Medicines usually are the main treatment for
ulcerative colitis. They control or prevent
inflammation in the intestines and help to:
- Relieve symptoms.
- Promote healing
of damaged tissues.
- Put the disease into
remission and keep it from flaring up
- Postpone or prevent the need for surgery.
The choice of medicine usually depends on how bad
the disease is, the part of the colon affected, and any complications you may have.
- Treatment of mild to moderate disease often begins with
aminosalicylates. They relieve inflammation in the intestines and help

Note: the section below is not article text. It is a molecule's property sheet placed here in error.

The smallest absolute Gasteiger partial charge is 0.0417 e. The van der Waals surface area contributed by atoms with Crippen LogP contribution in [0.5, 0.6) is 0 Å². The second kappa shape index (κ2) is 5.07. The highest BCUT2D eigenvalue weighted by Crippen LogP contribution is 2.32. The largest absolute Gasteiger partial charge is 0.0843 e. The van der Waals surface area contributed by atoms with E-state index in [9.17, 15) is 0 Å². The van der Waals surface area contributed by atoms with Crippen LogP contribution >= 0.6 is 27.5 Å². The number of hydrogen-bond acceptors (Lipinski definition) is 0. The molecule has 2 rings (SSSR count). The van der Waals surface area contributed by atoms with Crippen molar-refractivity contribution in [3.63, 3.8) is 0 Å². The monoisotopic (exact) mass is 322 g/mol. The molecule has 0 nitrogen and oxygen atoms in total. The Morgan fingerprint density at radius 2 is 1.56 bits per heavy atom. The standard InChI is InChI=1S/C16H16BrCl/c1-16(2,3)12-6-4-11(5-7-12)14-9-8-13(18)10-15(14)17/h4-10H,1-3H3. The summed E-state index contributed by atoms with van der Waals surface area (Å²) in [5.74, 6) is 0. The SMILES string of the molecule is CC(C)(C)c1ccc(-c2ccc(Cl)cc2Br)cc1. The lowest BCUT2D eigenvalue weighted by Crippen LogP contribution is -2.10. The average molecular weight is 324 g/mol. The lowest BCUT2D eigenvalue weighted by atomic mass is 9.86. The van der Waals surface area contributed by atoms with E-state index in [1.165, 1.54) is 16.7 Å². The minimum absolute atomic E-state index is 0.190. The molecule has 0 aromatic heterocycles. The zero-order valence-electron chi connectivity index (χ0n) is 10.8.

the disease go into remission. They may also keep the disease from becoming
Steroid medicines may be added if
symptoms continue. They relieve inflammation in the
- For severe cases, you may have stronger treatment with one or more of these:
If you're pregnant or breast-feeding
If you are pregnant or are planning to become pregnant, talk to your doctor about which medicines might be okay for you to use. Sometimes severe ulcerative colitis can harm your baby more than the medicines you take to keep it under control. Some medicines, though, should never be taken when you are pregnant. Your doctor can tell you which medicines are okay while you are pregnant or breast-feeding.